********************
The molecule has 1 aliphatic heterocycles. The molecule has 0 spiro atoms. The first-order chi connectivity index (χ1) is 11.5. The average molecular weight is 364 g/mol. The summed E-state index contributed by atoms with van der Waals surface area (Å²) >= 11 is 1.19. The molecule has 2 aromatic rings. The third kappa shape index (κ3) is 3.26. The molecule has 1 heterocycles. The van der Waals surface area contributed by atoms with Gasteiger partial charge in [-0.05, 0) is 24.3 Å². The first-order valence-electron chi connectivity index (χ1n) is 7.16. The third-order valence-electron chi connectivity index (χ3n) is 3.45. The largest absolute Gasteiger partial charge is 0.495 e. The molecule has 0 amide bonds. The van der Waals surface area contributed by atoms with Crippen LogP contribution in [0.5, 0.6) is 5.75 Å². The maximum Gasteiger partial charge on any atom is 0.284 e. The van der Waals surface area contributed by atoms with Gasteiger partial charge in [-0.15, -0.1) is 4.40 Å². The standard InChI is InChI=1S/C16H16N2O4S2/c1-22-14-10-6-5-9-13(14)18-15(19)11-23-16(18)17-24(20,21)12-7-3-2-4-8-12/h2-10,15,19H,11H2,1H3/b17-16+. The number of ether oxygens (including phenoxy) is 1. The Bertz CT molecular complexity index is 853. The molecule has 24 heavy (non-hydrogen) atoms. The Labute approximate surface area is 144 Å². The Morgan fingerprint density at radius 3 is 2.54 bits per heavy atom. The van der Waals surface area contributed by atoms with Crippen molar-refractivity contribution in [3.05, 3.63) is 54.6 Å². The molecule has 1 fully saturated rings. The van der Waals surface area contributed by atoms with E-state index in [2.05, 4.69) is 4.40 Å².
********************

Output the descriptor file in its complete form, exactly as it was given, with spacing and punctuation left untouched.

The molecule has 1 aliphatic heterocycles. The molecule has 0 spiro atoms. The first-order chi connectivity index (χ1) is 11.5. The average molecular weight is 364 g/mol. The summed E-state index contributed by atoms with van der Waals surface area (Å²) >= 11 is 1.19. The molecule has 2 aromatic rings. The third kappa shape index (κ3) is 3.26. The molecule has 1 heterocycles. The van der Waals surface area contributed by atoms with Gasteiger partial charge in [-0.05, 0) is 24.3 Å². The first-order valence-electron chi connectivity index (χ1n) is 7.16. The third-order valence-electron chi connectivity index (χ3n) is 3.45. The largest absolute Gasteiger partial charge is 0.495 e. The molecule has 0 amide bonds. The van der Waals surface area contributed by atoms with Crippen LogP contribution in [0.5, 0.6) is 5.75 Å². The maximum Gasteiger partial charge on any atom is 0.284 e. The van der Waals surface area contributed by atoms with Gasteiger partial charge in [-0.15, -0.1) is 4.40 Å². The standard InChI is InChI=1S/C16H16N2O4S2/c1-22-14-10-6-5-9-13(14)18-15(19)11-23-16(18)17-24(20,21)12-7-3-2-4-8-12/h2-10,15,19H,11H2,1H3/b17-16+. The number of ether oxygens (including phenoxy) is 1. The Bertz CT molecular complexity index is 853. The molecule has 24 heavy (non-hydrogen) atoms. The Labute approximate surface area is 144 Å². The Morgan fingerprint density at radius 3 is 2.54 bits per heavy atom. The van der Waals surface area contributed by atoms with Crippen molar-refractivity contribution in [3.05, 3.63) is 54.6 Å². The molecule has 1 fully saturated rings. The van der Waals surface area contributed by atoms with E-state index in [2.05, 4.69) is 4.40 Å².